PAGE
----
Practical Ways of Diffusing Negative Stress
Updated: Oct 21, 2019
Five-Minute Deep Breathing Escape: Allow yourself to breathe slowly and deeply to relax and clear your mind whenever you can throughout the day. Try to focus on breathing as deeply and fully as possible into your abdomen. Some people find it helps to count to four or eight on the in-breaths and out-breaths to give themselves something neutral to focus on. Breathing often allows feelings to come up because we are relaxed and not as guarded against pushing them down. Allow yourself to feel whatever comes up as you relax and just observe, without reacting . . . If you can’t completely empty your mind, try focusing on internal repetitions of positive statements which give you the emotional boost you may need at the moment.
Guided Imagery: Guided imagery can be a powerful healing tool which helps gently allow you to enter a state of deep relaxation where the subconscious mind is more open to positive suggestions. There are numerous guided meditations available from a number of online sources which can help reinforce positive thinking in your mind and help you reach your goals. I have created a guided imagery download called ‘Overcoming the Past’ which is available at www.Imaginabulous.com. Hopefully there will be more downloads available someday, when I find more time. I believe guided imagery can help a wide range of issues. You can find them for depression, anxiety, illness, etc. Just search the internet for what you need, or research how to create your own.
Progressive Muscle Relaxation: This first involves lying down in a quiet place and resting in a relaxed position and then allowing all of your major muscle groups to tighten for a few seconds and then deeply relax as you let all of the tension go. You can do this in each area of your body, working from head to toe: face, neck, shoulders, arms, hands, torso, back, abdomen, pelvis, legs, quads, calves, feet, toes . . . Often we aren’t aware of how much tension we carry in our bodies and this allows us to see the difference in how it feels to be very tense, versus feeling deeply relaxed. Use this awareness to notice when you may be feeling tension during the day, and consciously relax it away with mindfulness, massage or a gentle stretch.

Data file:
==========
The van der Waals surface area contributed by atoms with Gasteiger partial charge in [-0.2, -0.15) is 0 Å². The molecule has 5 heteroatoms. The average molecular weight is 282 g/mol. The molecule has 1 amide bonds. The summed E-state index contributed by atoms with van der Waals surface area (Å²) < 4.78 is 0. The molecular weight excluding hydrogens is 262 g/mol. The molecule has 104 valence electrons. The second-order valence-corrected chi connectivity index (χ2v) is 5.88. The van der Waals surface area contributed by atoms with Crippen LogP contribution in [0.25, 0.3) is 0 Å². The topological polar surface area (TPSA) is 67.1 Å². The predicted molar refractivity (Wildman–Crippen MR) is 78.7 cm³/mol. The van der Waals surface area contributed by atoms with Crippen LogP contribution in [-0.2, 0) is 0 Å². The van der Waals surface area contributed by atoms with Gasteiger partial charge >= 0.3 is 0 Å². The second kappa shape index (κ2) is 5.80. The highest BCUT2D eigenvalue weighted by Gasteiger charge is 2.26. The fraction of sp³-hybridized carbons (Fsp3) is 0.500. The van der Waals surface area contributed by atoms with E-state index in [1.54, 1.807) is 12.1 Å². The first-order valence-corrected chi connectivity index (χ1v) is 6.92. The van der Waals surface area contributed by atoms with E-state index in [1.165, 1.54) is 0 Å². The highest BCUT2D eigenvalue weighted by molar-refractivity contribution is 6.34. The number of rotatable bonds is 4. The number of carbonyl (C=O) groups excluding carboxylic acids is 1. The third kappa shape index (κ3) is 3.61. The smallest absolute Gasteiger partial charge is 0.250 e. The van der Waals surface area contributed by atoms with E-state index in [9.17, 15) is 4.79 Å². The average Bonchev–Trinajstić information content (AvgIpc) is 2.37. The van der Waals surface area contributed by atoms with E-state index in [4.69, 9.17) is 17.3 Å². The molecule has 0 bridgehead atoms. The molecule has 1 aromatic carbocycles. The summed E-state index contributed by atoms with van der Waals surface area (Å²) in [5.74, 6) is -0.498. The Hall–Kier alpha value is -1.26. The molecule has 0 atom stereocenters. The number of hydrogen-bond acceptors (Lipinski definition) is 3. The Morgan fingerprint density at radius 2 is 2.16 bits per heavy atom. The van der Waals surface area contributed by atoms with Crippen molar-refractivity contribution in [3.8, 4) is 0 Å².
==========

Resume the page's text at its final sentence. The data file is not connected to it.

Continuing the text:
Delegate Responsibilities: No one can do it all alone. We have the right to expect and ask others who share our space to help with chores or daily responsibilities. As long as we are also doing our part we need not feel guilty about asking for help or fairness. Of course, not everyone will be willing or able to help us, but we can keep working to find supportive others who are interested in partnering with us to create helpful relationships with a balance of give and take.
Ask for Help: Learning to ask for help is part of learning to get our needs met. Some of us almost never ask for help because we’ve been rejected, let down or we may not feel we deserve it. We can always return the favor, take turns and get professional help when needed, if we are able. Often help won’t come unless we ask for it, so it is a good thing to practice.
Allow Yourself to Say No: There are few things more stressful than sacrificing your own comfort level to please others. Have enough courtesy for yourself to ask yourself if you want to do something before committing to doing it. In the end, what is best for you is likely what is best for those around you. We can’t give out of an empty cup and sometimes things work out better if we allow others to step in to give ourselves a chance to practice self-care. “No” is a complete sentence and we don’t have to explain all the reasons for our decisions to everyone. No means no; if you respect your right to decline, others eventually will as well.
Make it Wait: If something does not need to be done right away and you’re exhausted and need a break, allow it to wait -- without guilt. This is not free-reign to be lazy, but we need a balance of work, rest and play. Taking care of ourselves is our job and no one else is able to do that for us better than us.
Pamper Yourself: What nurtures you? Taking time to compassionately care for ourselves allows us to be more available to take care of others at the right moments. You are as important as everyone else in your life and, if necessary, others will adapt to you taking time for yourself. Nurturing ourselves doesn’t have to be lengthy or expensive. We can read, go for a walk, take bubble-baths, listen to music, do a yoga class, eat good food, talk to a supportive friend, give ourselves a massage, etc. These are all ways we can nurture our needs on any given day.
Recite Affirmations: Whatever bothers your mind can be counteracted with positive thoughts and affirmations. If you feel insecure, recite affirmations that boost your confidence. If you are beating yourself up with guilt, say something that helps you forgive yourself and move on—over and over if necessary. It is best to keep affirmations free of negative words and in the present tense. Whatever we allow in our minds will expand, so keep it positive as much as possible.
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